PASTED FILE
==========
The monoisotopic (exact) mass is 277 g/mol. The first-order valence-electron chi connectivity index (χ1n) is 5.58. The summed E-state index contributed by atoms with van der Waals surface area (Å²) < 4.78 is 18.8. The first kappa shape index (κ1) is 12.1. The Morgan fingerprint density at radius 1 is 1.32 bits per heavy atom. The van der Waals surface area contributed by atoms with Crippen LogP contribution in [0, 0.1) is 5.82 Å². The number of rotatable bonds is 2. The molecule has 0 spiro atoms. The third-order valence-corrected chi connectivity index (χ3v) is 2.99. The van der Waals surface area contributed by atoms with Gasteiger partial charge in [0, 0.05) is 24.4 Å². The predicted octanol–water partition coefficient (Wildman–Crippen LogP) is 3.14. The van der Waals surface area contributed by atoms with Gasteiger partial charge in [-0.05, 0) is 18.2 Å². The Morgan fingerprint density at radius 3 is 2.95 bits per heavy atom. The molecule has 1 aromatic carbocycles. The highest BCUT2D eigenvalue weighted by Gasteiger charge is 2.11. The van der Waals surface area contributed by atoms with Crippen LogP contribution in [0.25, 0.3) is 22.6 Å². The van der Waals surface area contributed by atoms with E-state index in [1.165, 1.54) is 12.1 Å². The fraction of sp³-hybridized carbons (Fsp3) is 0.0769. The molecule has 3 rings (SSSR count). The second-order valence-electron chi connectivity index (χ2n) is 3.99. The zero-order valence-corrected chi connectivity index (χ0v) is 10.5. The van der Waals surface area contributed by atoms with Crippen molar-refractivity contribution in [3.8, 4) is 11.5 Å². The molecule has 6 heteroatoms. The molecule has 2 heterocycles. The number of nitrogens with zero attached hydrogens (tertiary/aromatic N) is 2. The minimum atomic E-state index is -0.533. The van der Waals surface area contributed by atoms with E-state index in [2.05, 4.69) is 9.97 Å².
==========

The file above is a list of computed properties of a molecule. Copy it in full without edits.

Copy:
The monoisotopic (exact) mass is 277 g/mol. The first-order valence-electron chi connectivity index (χ1n) is 5.58. The summed E-state index contributed by atoms with van der Waals surface area (Å²) < 4.78 is 18.8. The first kappa shape index (κ1) is 12.1. The Morgan fingerprint density at radius 1 is 1.32 bits per heavy atom. The van der Waals surface area contributed by atoms with Crippen LogP contribution in [0, 0.1) is 5.82 Å². The number of rotatable bonds is 2. The molecule has 0 spiro atoms. The third-order valence-corrected chi connectivity index (χ3v) is 2.99. The van der Waals surface area contributed by atoms with Gasteiger partial charge in [0, 0.05) is 24.4 Å². The predicted octanol–water partition coefficient (Wildman–Crippen LogP) is 3.14. The van der Waals surface area contributed by atoms with Gasteiger partial charge in [-0.05, 0) is 18.2 Å². The Morgan fingerprint density at radius 3 is 2.95 bits per heavy atom. The molecule has 1 aromatic carbocycles. The highest BCUT2D eigenvalue weighted by Gasteiger charge is 2.11. The van der Waals surface area contributed by atoms with Crippen LogP contribution in [0.25, 0.3) is 22.6 Å². The van der Waals surface area contributed by atoms with E-state index in [1.165, 1.54) is 12.1 Å². The fraction of sp³-hybridized carbons (Fsp3) is 0.0769. The molecule has 3 rings (SSSR count). The second-order valence-electron chi connectivity index (χ2n) is 3.99. The zero-order valence-corrected chi connectivity index (χ0v) is 10.5. The van der Waals surface area contributed by atoms with Crippen molar-refractivity contribution in [3.8, 4) is 11.5 Å². The molecule has 6 heteroatoms. The molecule has 2 heterocycles. The number of nitrogens with zero attached hydrogens (tertiary/aromatic N) is 2. The minimum atomic E-state index is -0.533. The van der Waals surface area contributed by atoms with E-state index in [2.05, 4.69) is 9.97 Å².